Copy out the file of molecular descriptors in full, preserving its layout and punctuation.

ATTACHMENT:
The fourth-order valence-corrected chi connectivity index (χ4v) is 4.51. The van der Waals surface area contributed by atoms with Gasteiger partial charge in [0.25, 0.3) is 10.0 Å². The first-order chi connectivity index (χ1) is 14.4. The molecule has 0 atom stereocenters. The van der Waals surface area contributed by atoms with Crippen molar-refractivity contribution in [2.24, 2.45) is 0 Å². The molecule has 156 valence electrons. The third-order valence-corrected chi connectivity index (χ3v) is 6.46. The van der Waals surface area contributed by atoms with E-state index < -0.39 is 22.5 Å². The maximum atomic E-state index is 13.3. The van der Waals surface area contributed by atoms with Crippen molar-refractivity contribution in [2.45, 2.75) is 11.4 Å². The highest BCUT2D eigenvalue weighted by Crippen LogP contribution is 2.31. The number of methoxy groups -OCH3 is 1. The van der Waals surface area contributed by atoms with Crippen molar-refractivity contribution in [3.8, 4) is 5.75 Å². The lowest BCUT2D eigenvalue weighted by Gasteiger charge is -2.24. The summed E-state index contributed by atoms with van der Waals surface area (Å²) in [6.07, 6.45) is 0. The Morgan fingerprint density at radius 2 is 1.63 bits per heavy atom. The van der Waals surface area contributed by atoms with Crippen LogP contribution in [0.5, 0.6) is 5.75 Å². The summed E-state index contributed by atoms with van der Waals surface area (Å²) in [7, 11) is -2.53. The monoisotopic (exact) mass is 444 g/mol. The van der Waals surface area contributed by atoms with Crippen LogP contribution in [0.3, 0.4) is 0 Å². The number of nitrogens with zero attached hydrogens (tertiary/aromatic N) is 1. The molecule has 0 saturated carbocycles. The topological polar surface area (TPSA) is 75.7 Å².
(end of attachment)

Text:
The fourth-order valence-corrected chi connectivity index (χ4v) is 4.51. The van der Waals surface area contributed by atoms with Gasteiger partial charge in [0.25, 0.3) is 10.0 Å². The first-order chi connectivity index (χ1) is 14.4. The molecule has 0 atom stereocenters. The van der Waals surface area contributed by atoms with Crippen molar-refractivity contribution in [2.24, 2.45) is 0 Å². The molecule has 156 valence electrons. The third-order valence-corrected chi connectivity index (χ3v) is 6.46. The van der Waals surface area contributed by atoms with E-state index < -0.39 is 22.5 Å². The maximum atomic E-state index is 13.3. The van der Waals surface area contributed by atoms with Crippen molar-refractivity contribution in [2.45, 2.75) is 11.4 Å². The highest BCUT2D eigenvalue weighted by Crippen LogP contribution is 2.31. The number of methoxy groups -OCH3 is 1. The van der Waals surface area contributed by atoms with Crippen molar-refractivity contribution in [3.8, 4) is 5.75 Å². The lowest BCUT2D eigenvalue weighted by Gasteiger charge is -2.24. The summed E-state index contributed by atoms with van der Waals surface area (Å²) in [6.07, 6.45) is 0. The Morgan fingerprint density at radius 2 is 1.63 bits per heavy atom. The van der Waals surface area contributed by atoms with Crippen LogP contribution in [0.5, 0.6) is 5.75 Å². The summed E-state index contributed by atoms with van der Waals surface area (Å²) in [7, 11) is -2.53. The monoisotopic (exact) mass is 444 g/mol. The van der Waals surface area contributed by atoms with Crippen LogP contribution in [0.3, 0.4) is 0 Å². The number of nitrogens with zero attached hydrogens (tertiary/aromatic N) is 1. The molecule has 0 saturated carbocycles. The topological polar surface area (TPSA) is 75.7 Å².